Because things aren't yet working with my reconstruction project, David has suggested I work on something else in parallel so that if I end up not being able to get a result with the reconstruction, I still have another option for my thesis.

Here is the new project description:

~~~~~~~~~~~~

Participants:

Jessica Kirkpatrick

Martin White, David Schlegel, Nic Ross, Alexie Leauthaud, Jean-Paul Kneib

Categories: BOSS

Project Description:

We plan to measure the intermediate scale clustering of low redshift BOSS quasars along Stripe 82 by cross-correlation against the photometric galaxy catalog from the CFH i-band imaging on Stripe 82. There are approximately 1,000 BOSS quasars with 0.5<z<1 and just under 6 million galaxies in the -43<RA<43 and -1<DEC<1 region brighter than i=23.5, which should lead to a strong detection of clustering over approximately 2 orders of magnitude in length scale. The geometry of the stripe suggests errors on the cross-correlation can be efficiently obtained by jackknife or bootstrap sampling the ~50 2x2 degree blocks.

We intend to split the QSO sample in luminosity and black hole mass. We plan to estimate the BH mass using the fits from Vestergaard and Peterson, knowing the Hbeta line width and the continuum luminosity at 5100A. The pipeline measures the former, we plan to measure the latter from the photometry calibrated with Ian McGreer's mocks.

If we use the QG/QR-1 estimator we do not need the quasar mask, only that of the galaxies which will be provided by the CS82 team in the form of a pixelized mask from visual inspection. The dN/dz of the galaxies is known from photometric redshifts plus spectroscopic training sets. While the galaxies could be split in photometric redshift bins, the gains from doing so are not expected to be large, so our initial investigations will simply cross-correlate the quasars with the magnitude limited galaxy catalog.

Along with this project we will submit a request for EC status for:

Ludo van Waerbeke

Hendrik Hildebrant

David Woods

Thomas Erben

who were instrumental in obtaining and reducing the CS82 data and producing the required galaxy catalog and mask but are not members of the BOSS collaboration.

Details are available at https://www.sdss3.org/internal/publications/cgi-bin/projects.pl/display_project/127

SDSS-III Project 127: Cross-correlation of BOSS spectroscopic quasars on Stripe 82 with photometric CFH galaxies.

Participants:

Jessica Kirkpatrick

Martin White, David Schlegel, Nic Ross, Alexie Leauthaud, Jean-Paul Kneib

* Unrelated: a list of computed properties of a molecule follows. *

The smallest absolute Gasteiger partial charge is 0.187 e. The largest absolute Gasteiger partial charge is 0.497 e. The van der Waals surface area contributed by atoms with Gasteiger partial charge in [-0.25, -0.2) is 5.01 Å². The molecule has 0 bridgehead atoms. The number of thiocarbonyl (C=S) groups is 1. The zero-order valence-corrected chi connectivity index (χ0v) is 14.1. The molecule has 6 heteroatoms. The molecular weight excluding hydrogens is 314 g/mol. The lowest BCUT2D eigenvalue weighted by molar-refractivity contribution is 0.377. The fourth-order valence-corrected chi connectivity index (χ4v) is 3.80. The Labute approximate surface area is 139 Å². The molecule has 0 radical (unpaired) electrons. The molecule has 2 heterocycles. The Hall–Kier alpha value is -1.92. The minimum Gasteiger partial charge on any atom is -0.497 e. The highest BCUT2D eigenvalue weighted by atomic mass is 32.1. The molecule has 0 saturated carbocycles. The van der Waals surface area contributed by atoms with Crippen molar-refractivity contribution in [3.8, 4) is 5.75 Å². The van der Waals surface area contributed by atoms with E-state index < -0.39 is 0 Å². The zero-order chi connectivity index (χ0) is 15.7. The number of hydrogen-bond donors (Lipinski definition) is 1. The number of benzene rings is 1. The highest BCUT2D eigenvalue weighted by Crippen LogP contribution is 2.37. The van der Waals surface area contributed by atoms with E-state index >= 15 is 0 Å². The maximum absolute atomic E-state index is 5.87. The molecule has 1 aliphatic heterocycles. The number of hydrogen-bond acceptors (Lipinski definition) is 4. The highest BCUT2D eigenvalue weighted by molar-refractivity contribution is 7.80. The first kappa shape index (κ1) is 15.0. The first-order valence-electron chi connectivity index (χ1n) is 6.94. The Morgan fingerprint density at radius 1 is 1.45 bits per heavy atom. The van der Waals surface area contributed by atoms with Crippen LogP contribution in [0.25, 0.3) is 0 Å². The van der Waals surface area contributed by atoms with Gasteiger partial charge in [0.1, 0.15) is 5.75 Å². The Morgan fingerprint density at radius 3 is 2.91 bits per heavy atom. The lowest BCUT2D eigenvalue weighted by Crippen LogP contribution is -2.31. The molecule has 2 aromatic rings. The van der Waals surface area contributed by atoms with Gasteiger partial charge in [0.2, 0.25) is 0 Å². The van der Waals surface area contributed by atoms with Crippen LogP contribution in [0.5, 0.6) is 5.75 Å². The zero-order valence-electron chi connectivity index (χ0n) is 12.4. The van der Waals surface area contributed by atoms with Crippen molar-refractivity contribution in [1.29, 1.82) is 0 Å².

Categories: BOSS

Project Description:

We plan to measure the intermediate scale clustering of low redshift BOSS quasars along Stripe 82 by cross-correlation against the photometric galaxy catalog from the CFH i-band imaging on Stripe 82. There are approximately 1,000 BOSS quasars with 0.5<z<1 and just under 6 million galaxies in the -43<RA<43 and -1<DEC<1 region brighter than i=23.5, which should lead to a strong detection of clustering over approximately 2 orders of magnitude in length scale. The geometry of the stripe suggests errors on the cross-correlation can be efficiently obtained by jackknife or bootstrap sampling the ~50 2x2 degree blocks.

We intend to split the QSO sample in luminosity and black hole mass. We plan to estimate the BH mass using the fits from Vestergaard and Peterson, knowing the Hbeta line width and the continuum luminosity at 5100A. The pipeline measures the former, we plan to measure the latter from the photometry calibrated with Ian McGreer's mocks.

If we use the QG/QR-1 estimator we do not need the quasar mask, only that of the galaxies which will be provided by the CS82 team in the form of a pixelized mask from visual inspection. The dN/dz of the galaxies is known from photometric redshifts plus spectroscopic training sets. While the galaxies could be split in photometric redshift bins, the gains from doing so are not expected to be large, so our initial investigations will simply cross-correlate the quasars with the magnitude limited galaxy catalog.

Along with this project we will submit a request for EC status for:

Ludo van Waerbeke

Hendrik Hildebrant

David Woods

Thomas Erben

who were instrumental in obtaining and reducing the CS82 data and producing the required galaxy catalog and mask but are not members of the BOSS collaboration.

Details are available at https://www.sdss3.org/

~~~~~~~~~~~~~

The first thing Martin wanted me to do was to approximate the errors bars for the correlation function based on the density of galaxies and quasars in my sample.

Starting with luminosity function in this paper, I am doing the following to estimate the density.

According to Table 1 in Ilbert et. al. the following are the Schechter parameters for the galaxy luminosity function, redshift 0.6-0.8:

http://arxiv.org/abs/0802.2105

https://trac.sdss3.org/wiki/BOSS/quasars/black_hole_masses

The first thing Martin wanted me to do was to approximate the errors bars for the correlation function based on the density of galaxies and quasars in my sample.

Starting with luminosity function in this paper, I am doing the following to estimate the density.

According to Table 1 in Ilbert et. al. the following are the Schechter parameters for the galaxy luminosity function, redshift 0.6-0.8:

ϕ* = 5.01e-3 h^3 Mpc^(-3) mag^(-1)

M* (i-band) = -22.17

α = -1.41

Inputing these into IDL's lf_schechter function we get the following:

mags = findgen(5*20+1)/20. - 23

vals= lf_schechter(mags, 5.01, -22.17, -1.41)

plot, mags, vals*10D^(-3), /ylog, XTITLE = 'Magnitude (iband)', YTITLE = 'log phi', TITLE = 'Luminosity Function', charsize = 2, charthick = 1

To get the density we integrate: